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AUSTRALIA : Top End farmer needs help naming new mango variety

ABC Rural 

Peta Doherty

Posted yesterday at 12:43pm

A Top End mango grower has developed a new variety and is looking for some help naming it.

In his orchard south of Darwin, Leo Skliros has previously bred the Malibu, which was a mango with a slight coconut flavour.

00:00 AUDIO: Darwin mango grower Leo Skliros says his new fruit is farmer friendly (ABC Rural)

He said his latest specimen
also had "fragrant flavours" by chance.

"It's not really what we were trying to design but what we received," he said.

"It's one that just came up by itself and we liked the look of it and the taste of it, and so we are seeing how it goes out there in the public."

A cross between an Irwin and a Kent or Haden mango, Skliros Produce decided to keep propagating the cross-breed because of its consumer-friendly colour and grower-friendly qualities.

"What we are looking at with this one is just its attributes," Mr. Skliros said.


"It's a very heavy-bearing tree and it also produces a lot of fruit at a very uniform size," he said.

Its deep coppery-red, golden and orange tones led to it originally being nicknamed "Nick's Nuggets".

The search is now on to find an official name before registering it as a new variety.

"We're tossing around a few ideas," Mr. Skliros said.

"One [idea] because of its golden colour is Gold Rush, others we are liking are Carnival and Rio.

"Maybe the [Country Hour] listeners can come up with a few other ideas."

Mr Skliros' new tropical treat is the latest offering from a growing number of Top End horticulturists who are experimenting and registering new mango varieties.

Two other new varieties, known as Lady Jane and Lady Grace, are on the verge of commercial production in the Northern Territory.

Lady Jane mangoes are expected to appear on supermarket shelves next year, and Lady Grace fruit will be available in three years.


"When you do get a variety that you can patent and say it is yours, you can sell it off to other people and of course, grow it yourself if it is a more profitable fruit.

"There's a window of profitability for each region," Mr Skliros said.

With that in mind, Mr Skliros said his farm was ramping up production of the Malibu mango, but hopes to sell the new variety, which is a late bearer, to Queensland or Katherine farmers.

"When we run late in Darwin it clashes with the wet season and the fruit is not as good as it is earlier in the season."

He said his latest mango's peak production time fell between the Katherine and Queensland seasons.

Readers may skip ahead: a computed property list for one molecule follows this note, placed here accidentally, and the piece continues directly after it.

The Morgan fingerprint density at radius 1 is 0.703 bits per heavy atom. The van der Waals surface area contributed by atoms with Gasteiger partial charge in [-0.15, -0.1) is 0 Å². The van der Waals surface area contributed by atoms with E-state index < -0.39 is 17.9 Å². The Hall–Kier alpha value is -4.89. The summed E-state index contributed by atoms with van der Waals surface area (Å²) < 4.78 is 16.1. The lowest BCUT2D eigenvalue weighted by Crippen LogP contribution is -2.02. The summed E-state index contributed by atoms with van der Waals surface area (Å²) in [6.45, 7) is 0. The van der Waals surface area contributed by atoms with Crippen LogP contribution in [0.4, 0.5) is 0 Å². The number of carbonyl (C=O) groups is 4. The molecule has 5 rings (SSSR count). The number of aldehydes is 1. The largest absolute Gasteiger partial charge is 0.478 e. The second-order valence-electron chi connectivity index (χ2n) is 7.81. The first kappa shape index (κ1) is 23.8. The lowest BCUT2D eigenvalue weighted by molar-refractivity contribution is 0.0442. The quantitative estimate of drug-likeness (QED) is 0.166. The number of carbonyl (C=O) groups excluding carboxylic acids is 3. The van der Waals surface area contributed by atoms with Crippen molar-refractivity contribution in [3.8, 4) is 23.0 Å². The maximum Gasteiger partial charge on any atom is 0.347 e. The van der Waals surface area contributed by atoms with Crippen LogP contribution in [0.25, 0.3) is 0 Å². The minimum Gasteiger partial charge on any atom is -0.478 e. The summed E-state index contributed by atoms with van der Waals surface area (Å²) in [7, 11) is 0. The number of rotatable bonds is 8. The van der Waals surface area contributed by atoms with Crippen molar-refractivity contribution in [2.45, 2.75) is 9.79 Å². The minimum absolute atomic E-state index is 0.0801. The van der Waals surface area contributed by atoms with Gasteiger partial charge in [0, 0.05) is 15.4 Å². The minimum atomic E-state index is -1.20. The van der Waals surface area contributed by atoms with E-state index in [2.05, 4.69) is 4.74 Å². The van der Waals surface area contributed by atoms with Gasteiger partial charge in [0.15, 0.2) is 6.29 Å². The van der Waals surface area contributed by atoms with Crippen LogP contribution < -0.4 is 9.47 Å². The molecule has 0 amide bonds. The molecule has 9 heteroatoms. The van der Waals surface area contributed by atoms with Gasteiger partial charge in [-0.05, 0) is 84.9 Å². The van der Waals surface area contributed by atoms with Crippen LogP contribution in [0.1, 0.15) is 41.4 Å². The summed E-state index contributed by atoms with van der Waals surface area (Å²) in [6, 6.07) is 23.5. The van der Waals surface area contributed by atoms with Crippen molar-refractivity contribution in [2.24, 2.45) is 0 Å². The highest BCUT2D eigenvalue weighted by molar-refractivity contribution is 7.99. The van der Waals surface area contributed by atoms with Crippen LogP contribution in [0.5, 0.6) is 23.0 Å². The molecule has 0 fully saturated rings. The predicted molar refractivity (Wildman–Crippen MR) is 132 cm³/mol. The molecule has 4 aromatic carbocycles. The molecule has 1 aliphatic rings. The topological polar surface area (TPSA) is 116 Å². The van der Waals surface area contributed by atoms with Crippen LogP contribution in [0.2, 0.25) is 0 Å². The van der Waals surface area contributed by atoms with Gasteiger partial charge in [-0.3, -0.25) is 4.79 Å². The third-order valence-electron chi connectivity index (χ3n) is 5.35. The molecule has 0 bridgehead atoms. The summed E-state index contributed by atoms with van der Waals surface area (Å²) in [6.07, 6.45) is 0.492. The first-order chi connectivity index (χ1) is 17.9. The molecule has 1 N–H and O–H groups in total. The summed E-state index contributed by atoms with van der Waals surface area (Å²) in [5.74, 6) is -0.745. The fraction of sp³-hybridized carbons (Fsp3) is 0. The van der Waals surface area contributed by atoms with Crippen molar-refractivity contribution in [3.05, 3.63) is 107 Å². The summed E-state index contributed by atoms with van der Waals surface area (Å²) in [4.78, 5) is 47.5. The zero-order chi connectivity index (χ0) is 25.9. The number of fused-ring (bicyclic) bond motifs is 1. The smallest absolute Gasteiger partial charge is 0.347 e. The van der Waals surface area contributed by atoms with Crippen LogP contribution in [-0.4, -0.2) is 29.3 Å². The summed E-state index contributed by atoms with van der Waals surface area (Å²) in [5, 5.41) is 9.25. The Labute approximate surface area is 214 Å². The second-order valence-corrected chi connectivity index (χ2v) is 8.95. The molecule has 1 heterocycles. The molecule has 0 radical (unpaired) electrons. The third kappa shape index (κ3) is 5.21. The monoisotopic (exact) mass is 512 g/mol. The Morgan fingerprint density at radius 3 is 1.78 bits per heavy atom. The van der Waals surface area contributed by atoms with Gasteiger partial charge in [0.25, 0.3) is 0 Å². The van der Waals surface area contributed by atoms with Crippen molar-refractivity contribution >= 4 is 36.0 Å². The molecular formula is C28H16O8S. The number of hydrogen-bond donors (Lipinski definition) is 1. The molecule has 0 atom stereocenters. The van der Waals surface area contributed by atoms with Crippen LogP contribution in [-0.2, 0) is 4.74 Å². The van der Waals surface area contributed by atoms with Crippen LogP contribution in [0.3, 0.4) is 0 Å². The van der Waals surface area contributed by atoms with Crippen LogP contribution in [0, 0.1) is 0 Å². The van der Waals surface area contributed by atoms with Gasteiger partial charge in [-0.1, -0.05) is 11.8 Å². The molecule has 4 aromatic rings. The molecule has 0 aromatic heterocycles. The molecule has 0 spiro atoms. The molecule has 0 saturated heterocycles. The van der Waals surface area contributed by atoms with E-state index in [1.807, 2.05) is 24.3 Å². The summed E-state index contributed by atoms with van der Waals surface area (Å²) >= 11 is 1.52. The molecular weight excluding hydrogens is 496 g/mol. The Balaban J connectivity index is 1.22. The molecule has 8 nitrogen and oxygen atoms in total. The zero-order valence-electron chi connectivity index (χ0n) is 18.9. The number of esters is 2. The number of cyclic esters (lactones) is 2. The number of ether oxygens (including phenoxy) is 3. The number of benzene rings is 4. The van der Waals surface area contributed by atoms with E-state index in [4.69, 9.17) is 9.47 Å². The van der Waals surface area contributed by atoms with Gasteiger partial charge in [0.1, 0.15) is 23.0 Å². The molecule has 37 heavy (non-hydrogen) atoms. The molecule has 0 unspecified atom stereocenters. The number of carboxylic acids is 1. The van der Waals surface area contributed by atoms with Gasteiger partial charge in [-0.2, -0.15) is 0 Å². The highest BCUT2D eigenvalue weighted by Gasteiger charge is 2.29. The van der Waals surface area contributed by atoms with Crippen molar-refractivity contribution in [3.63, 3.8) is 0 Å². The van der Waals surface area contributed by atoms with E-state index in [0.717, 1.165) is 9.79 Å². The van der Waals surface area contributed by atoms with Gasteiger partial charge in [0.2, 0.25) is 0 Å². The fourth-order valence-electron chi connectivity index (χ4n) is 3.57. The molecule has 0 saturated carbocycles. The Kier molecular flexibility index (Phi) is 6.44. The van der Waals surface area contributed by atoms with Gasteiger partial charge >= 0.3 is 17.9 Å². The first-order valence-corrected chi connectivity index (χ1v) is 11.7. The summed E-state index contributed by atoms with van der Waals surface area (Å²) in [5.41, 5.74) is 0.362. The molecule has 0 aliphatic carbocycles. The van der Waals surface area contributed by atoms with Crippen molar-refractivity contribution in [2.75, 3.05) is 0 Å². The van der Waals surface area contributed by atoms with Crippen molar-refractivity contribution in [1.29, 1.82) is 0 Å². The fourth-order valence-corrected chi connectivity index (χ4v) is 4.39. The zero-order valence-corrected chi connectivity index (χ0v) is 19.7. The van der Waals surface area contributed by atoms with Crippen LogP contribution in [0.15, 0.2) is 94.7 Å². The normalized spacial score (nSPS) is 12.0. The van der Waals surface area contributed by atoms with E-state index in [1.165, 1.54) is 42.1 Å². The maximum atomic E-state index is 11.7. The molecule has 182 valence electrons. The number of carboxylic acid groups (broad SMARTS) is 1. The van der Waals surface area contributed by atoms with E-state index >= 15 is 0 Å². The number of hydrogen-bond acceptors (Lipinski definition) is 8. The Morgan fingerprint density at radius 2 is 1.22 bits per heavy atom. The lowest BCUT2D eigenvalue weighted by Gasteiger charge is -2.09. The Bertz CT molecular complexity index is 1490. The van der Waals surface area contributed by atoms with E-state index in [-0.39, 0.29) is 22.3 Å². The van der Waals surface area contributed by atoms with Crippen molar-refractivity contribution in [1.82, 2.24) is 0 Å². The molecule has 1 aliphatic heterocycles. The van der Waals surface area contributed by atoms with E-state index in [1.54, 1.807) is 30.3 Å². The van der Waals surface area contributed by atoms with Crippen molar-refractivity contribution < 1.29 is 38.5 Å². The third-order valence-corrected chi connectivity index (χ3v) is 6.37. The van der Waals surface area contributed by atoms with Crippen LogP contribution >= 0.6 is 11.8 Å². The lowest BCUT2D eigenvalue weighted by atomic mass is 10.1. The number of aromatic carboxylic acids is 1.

Mr Skliros said he planned to have Malibu mangoes available to consumers in large quantities within three to four years.

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While "Flavor" is very subjective, and each country that grows mangoes is very nationalistic, these are the mango varieties that are the most sought after around the world because of sweetnesss (Brix) and demand.

The Chaunsa has a Brix rating in the 22 degree level which is unheard of!
Carabao claims to be the sweetest mango in the world and was able to register this in the Guiness book of world records.
Perhaps it is time for a GLOBAL taste test ???

In alphabetical order by Country....



Alphonso (mango)
From Wikipedia, the free encyclopedia

Alphonso (हापुस Haapoos in Marathi, હાફુસ in Gujarati, ಆಪೂಸ್ Aapoos in Kannada) is a mango cultivar that is considered by many[who?] to be one of the best in terms of sweetness, richness and flavor. 

It has considerable shelf life of a week after it is ripe making it exportable. 

It is also one of the most expensive kinds of mango and is grown mainly in Kokan region of western India.

 It is in season April through May and the fruit wei…

Mangoes date back 65 million years according to research ...

Experts at the Birbal Sahni Institute of Palaeobotany (BSIP) here have traced the origin of mango to the hills of Meghalaya, India from a 65 million year-old fossil of a mango leaf. 

The earlier fossil records of mango (Mangifera indica) from the Northeast and elsewhere were 25 to 30 million years old. The 'carbonized leaf fossil' from Damalgiri area of Meghalaya hills, believed to be a mango tree from the peninsular India, was found by Dr R. C. Mehrotra, senior scientist, BSIP and his colleagues. 

After careful analysis of the fossil of the mango leaf and leaves of modern plants, the BISP scientist found many of the fossil leaf characters to be similar to mangifera.

An extensive study of the anatomy and morphology of several modern-day species of the genus mangifera with the fossil samples had reinforced the concept that its centre of origin is Northeast India, from where it spread into neighbouring areas, says Dr. Mehrotra. 

The genus is believed to have disseminated into neighb…

DHL (INDIA) makes gifting mangoes as easy as 1-2-3-....

Gifting mangoes is now easy with DHL
Announcement / Corporate

 May 19, 2011, 14:04 IST

Come this summer pamper your loved ones abroad with a box of delicious mangoes through DHL’s Express Easy Mango service, a unique one-stop-shop and hassle-free service for gifting mangoes all across the world.

This unique service by DHL Express, the world’s leading express company, allows customers to send mangoes from India across the world to the following countries Belgium, Canada, Czech Republic, Germany, Greece, Hungary, Hong Kong, Italy, Luxemburg, Maldives, Netherlands, Norway, Oman, Qatar Singapore, Switzerland and Sweden.

Mangoes can be availed of free of cost by merely paying for the Air Express service. In addition, DHL Express assists customers with the necessary paperwork along with procurement of quality-grade Alphonso mangoes.

Commenting on the new service, Mr. R.S Subramanian, Country Head, DHL Express India said: “With the advent of the mango season, it is no wonder that DHL Express Ea…